A Guide to Ceramic Versus Porcelain Tile

A Guide to Ceramic Versus Porcelain Tile

By Kate Reggev
Though tile can be found everywhere these days, it's hard to distinguish the difference between ceramic and porcelain and where it's best to use each. We have you covered.

Take one step into any kitchen or bathroom and you’re likely to be surrounded by one of the most common and durable surfaces on the market: tile. Yet, identifying exactly what it's made of and figuring out if its location is really the best place for it can require a bit more investigating and a sharp eye. Let’s delve into the differences and similarities between two of the most typical tile materials used today: porcelain and ceramic.

Porcelain Tile

Although the terms "porcelain" and "ceramic" are often used interchangeably, the two are made differently—and consequently have different characteristics and behaviors. For many people, porcelain conjures a certain cachet and perception of high-quality material, with a price tag that reflects it.

These tiles are ink-jet and cold-glazed porcelain, and are meant to weather slightly over time, like wood.

Porcelain, whose ancient roots come from the Italian word porcellana (meaning cowrie shell), is composed of a mixture of clay, minerals, and water that are combined and then fired at very high temperatures. The result is a tile that's extremely dense and not very porous, so it absorbs virtually no water. Technically speaking, porcelain can't absorb more than 0.5 percent its weight after being fired. Otherwise, it would no longer be considered porcelain.

An unglazed porcelain tile covers the shower in this green-and-black bathroom.

These qualities make porcelain ideal for areas that are frequently wet, can easily be stained, or receive a lot of abuse—like walls in bathrooms and kitchens, backsplashes, and even floors. Because of its non-porous nature, stains don't seep in, and it’s therefore easy to clean and durable. It also comes in a wide range of colors, sizes, and styles to accommodate your wildest design dreams. 

In this master bathroom, which is complete with a soaking tub, a linear fireplace, and floating vanities, the floor and walls are covered with large-format Italian porcelain tile from Emil Ceramica.

However, it’s important to note that there's been some false marketing in the tile market, and if it is indeed true porcelain that you seek, make sure that your products say so. Another point to be wary of, especially if you're doing some tiling yourself, is to double check that you’re purchasing the correct kind of setting material, because porous and non-porous tiles require different adhesives and mortar set. 

Ann Sacks and American Olean porcelain tile cover every square inch of this elegant, minimalist master bathroom. 

Bold, three-by-12-inch porcelain tiles line the ceiling of this library space, and were inspired by the industrial wood floors of the 1970s.

Ceramic Tile

A close cousin of porcelain tile, ceramic tiles are similarly manufactured from a mix of clay, minerals, and water, and then fired at a high temperature—but not as high as porcelain tile. After this first firing, ceramic tiles are typically coated with a glaze and then fired again to create a liquid-like glass coating. Yet, even after this coating is applied, ceramic tile is slightly less dense and more porous than porcelain tile, because of the lower firing temperature.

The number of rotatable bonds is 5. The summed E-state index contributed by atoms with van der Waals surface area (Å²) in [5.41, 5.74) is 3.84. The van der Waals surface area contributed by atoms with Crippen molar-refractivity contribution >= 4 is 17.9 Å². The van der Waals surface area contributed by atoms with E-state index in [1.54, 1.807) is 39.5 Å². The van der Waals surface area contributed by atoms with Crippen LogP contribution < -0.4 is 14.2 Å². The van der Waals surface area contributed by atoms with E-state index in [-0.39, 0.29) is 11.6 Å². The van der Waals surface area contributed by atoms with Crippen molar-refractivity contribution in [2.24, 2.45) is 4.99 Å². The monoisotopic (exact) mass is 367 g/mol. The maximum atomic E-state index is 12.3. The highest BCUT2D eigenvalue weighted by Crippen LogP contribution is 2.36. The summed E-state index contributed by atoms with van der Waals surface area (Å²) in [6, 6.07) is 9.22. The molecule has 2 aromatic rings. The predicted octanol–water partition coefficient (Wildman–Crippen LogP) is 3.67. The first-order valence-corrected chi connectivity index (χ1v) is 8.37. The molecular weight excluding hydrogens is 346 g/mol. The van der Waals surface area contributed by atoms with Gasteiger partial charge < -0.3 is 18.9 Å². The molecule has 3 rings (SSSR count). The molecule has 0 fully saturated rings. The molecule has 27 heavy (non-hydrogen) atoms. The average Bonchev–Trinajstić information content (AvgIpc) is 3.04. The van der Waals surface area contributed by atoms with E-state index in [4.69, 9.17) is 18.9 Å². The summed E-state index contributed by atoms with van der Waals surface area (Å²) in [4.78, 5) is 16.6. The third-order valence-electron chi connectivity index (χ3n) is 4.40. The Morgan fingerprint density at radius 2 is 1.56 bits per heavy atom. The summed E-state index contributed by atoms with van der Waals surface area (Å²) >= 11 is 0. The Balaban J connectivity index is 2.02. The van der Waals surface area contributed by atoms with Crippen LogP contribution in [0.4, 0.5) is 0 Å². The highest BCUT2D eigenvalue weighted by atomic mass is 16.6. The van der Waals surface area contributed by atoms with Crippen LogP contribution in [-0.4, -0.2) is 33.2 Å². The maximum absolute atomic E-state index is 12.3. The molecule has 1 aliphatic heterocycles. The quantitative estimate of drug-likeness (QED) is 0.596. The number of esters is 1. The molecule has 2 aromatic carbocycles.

A custom ceramic wall tile in Jonathan Adler's house was inspired by drawings by Eva Hess.

But because of the re-firing process, ceramic tiles are a hard, stain- and scratch-resistant product. They're also known for their ease of installation, a lower price point, and durability. You'll find ceramic tiles on floors and walls, as well as on backsplashes or accent walls in kitchens and bathrooms. However, because they aren’t as dense as porcelain, they’re not ideal for high-impact areas, like flooring in entryways, public spaces, and other frequently used areas. It's also not a great idea to use them in steam showers or other areas that are wet virtually all of the time.

A combination of textured blue ceramic tiles inspired by Marmara marble (made by Autoban) and traditional Iznik tiles, handmade by Turkish craftsmen in Istanbul, are used in this Turkish restaurant in London.

It’s generally also not a good idea to put ceramic tile outside. Between the weathering on the tile and the freeze-thaw cycles in colder climates, ceramic tiles will tend to crack outdoors. When ceramic tiles do chip or crack, whether its indoors or outdoors, you’ll expose the layer of material under the glaze, which won’t be the same color. Porcelain, on the other hand, is considered a through-body material, where it’s the same composition throughout. Thus, a chipped corner isn’t nearly as noticeable. 

The homeowners of this bathroom, both ceramic artists, baked X-shaped decals into store-bought Olympia Tile before arranging them in their children's bathroom. 

However, ceramic tiles come in a tremendous range of colors, sizes, and styles and work beautifully in a range of interior spaces. Ceramic tile also tends to be less expensive than porcelain tile, and is often easier to install because it requires a more common mortar bed and it cuts easier. So, if you’re considering redoing the backsplash in your guest room yourself, ceramic tile might be the way to go. 

In this bathroom, Roca wall tile in Rainbow Azul continues the citrus color scheme, and the floor is clad in ceramic plank. 

This bright bathroom features Rox Solar yellow ceramic tile by Modwalls Rex Ray Studio, which provides a pop of color, a bit of texture, and a dose of fun.

Do you have a preference between the two? We'd love to hear about what you're putting in your kitchen, bathroom, or wherever it is that you're installing tiles!


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